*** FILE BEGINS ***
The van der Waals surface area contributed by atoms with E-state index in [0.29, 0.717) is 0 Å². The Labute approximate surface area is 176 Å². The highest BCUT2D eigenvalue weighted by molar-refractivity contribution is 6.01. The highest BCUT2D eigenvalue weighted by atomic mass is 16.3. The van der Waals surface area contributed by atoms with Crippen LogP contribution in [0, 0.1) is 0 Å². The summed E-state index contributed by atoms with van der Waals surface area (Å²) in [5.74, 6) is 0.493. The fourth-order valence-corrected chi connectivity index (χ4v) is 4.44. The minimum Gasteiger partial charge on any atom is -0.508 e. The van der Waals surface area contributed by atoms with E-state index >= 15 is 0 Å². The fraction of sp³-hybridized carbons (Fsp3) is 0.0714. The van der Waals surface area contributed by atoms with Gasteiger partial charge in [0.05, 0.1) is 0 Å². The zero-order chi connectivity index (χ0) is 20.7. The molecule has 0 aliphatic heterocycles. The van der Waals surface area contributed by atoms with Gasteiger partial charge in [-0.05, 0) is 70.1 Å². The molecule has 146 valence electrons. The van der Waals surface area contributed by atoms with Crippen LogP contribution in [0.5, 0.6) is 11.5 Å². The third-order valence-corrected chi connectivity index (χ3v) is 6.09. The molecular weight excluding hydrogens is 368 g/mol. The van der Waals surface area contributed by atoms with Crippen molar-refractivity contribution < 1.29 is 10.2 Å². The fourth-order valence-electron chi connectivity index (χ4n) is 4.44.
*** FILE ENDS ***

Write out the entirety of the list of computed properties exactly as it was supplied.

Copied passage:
The van der Waals surface area contributed by atoms with E-state index in [0.29, 0.717) is 0 Å². The Labute approximate surface area is 176 Å². The highest BCUT2D eigenvalue weighted by molar-refractivity contribution is 6.01. The highest BCUT2D eigenvalue weighted by atomic mass is 16.3. The van der Waals surface area contributed by atoms with Crippen LogP contribution in [0, 0.1) is 0 Å². The summed E-state index contributed by atoms with van der Waals surface area (Å²) in [5.74, 6) is 0.493. The fourth-order valence-corrected chi connectivity index (χ4v) is 4.44. The minimum Gasteiger partial charge on any atom is -0.508 e. The van der Waals surface area contributed by atoms with E-state index >= 15 is 0 Å². The fraction of sp³-hybridized carbons (Fsp3) is 0.0714. The van der Waals surface area contributed by atoms with Gasteiger partial charge in [0.05, 0.1) is 0 Å². The zero-order chi connectivity index (χ0) is 20.7. The molecule has 0 aliphatic heterocycles. The van der Waals surface area contributed by atoms with Gasteiger partial charge in [-0.05, 0) is 70.1 Å². The molecule has 146 valence electrons. The van der Waals surface area contributed by atoms with Crippen LogP contribution in [0.5, 0.6) is 11.5 Å². The third-order valence-corrected chi connectivity index (χ3v) is 6.09. The molecular weight excluding hydrogens is 368 g/mol. The van der Waals surface area contributed by atoms with Crippen molar-refractivity contribution < 1.29 is 10.2 Å². The fourth-order valence-electron chi connectivity index (χ4n) is 4.44.